Mohamed Morsi, former member of the Egyptian parliament and former head of the Muslim Brotherhood’s Freedom and Justice Party, was elected president of Egypt on Sunday, beating out Hosni Mubarak-era prime minister Ahmed Shafik by a slim margin of 4 percent.
It’s a move that brought celebration from Muslim Brotherhood supporters — the organization was barred from political participation for many years during Mubarak’s regime — but also concern. This wariness is partly linked to the Brotherhood’s broad, potently pro-Islam stance, which advocates the religion as the base for social and political policy.
But while Morsi’s critics have much to say about the new president, the only thing the U.S. can and should do is be fully supportive of Egypt’s — and Morsi’s — new sovereignty, concerns or otherwise. After all, America’s support of Mubarak’s overthrow also made support of an Egyptian democracy crystal clear. Undermining the Egyptian people’s election of Morsi, even in light of potentially unsavory political stances that go against the United States’ strategic desires, can only do harm to America’s relationship with Egypt, a critical player in the Middle Eastern conflict.
To be fair, there’s enough history to raise questions of Morsi’s plans for the country. The new president was a long-time supporter and foot soldier for the Brotherhood, from becoming a member of an “anti-Zionist” committee in the late ’80s to promising to install Shariah law — policies based on fundamentalist Islam, criticized by many for being repressive — early in his presidential campaign.
In fact, these promises constitute the biggest red flag for Egyptians and the country’s international partners alike. As Miami Herald world affairs columnist Frida Ghitis points out, the Brotherhood once promised to run for only a minority of seats in the parliament. It also vowed to draft a constitution with the inclusion of a diverse group of more than just Islamists. And ironically, Morsi himself insisted that the Brotherhood would not offer a presidential candidate.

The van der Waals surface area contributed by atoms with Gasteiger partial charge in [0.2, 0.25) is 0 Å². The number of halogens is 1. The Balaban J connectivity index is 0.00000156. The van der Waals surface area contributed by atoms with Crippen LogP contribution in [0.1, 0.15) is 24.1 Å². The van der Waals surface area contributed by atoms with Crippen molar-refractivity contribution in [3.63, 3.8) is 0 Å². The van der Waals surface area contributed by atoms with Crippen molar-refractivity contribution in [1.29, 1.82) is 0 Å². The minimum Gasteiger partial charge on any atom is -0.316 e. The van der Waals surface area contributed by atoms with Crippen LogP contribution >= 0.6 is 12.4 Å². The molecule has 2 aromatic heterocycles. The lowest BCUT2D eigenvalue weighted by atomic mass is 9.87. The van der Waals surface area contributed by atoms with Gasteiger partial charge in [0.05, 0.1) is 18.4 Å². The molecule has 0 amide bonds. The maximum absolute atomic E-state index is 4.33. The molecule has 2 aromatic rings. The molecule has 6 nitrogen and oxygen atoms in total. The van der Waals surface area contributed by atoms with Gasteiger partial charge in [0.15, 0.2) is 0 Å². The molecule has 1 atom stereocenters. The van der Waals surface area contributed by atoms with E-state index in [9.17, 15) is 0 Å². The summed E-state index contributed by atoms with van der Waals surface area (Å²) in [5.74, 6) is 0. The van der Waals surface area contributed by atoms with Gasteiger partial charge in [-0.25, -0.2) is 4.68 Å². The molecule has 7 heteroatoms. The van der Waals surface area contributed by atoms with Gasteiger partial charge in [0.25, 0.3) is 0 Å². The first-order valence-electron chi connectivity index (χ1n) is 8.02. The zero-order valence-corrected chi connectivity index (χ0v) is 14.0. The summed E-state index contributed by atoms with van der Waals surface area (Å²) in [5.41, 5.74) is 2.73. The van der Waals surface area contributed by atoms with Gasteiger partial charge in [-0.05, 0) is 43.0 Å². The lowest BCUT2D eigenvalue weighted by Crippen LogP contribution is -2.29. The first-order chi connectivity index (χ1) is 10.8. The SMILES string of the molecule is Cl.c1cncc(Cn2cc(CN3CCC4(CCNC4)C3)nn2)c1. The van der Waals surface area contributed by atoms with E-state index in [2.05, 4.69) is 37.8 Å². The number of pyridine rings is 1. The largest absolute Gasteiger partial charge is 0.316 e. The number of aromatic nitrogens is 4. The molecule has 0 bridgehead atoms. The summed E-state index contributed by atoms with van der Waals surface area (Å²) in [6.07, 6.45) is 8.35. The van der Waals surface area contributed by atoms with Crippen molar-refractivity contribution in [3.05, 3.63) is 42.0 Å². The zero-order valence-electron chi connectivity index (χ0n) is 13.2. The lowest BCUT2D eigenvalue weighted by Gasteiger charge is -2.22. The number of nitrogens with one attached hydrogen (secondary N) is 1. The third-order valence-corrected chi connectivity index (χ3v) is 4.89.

All these promises were broken. Morsi, looking for the moderate vote, flip-flopped and ditched his fundamentalist campaign, appearing on posters next to Christian priests and women while promising diverse support for all Egyptian groups.
In the meantime, the Brotherhood won 40 percent of the parliament (recently disbanded by the Egyptian courts), combining with the more radical Salafi party to have a two-thirds Islamist majority. And the constitution “task force” contained a hefty Islamist majority, inciting certain groups to file lawsuits and leading to the court-ordered disbandment of the panel.
In light of this and other concerns, including the future of Egypt’s relationship with Israel, it will be tempting for the U.S. to have a finger on the panic button, ready to unleash sanctions, passive-aggressive conferences, stern words and the like. There’s also intense curiosity about how Morsi will deal with the military council, which as of late has taken much of the power away from the presidential post.
Regardless of how things pan out, the U.S. has to resist the urge to intervene or influence action. As a nation, we chose to support the Egyptian citizenry’s quest for democracy. To intervene would only serve as a slap in the face, a patronizing reminder of America’s strategic jockeying for position in Middle Eastern matters, and would only inflame sentiment in the country’s increasing Islamist base.
Eddie Kim is a senior majoring in print and digital journalism and editorial director for the Summer Trojan.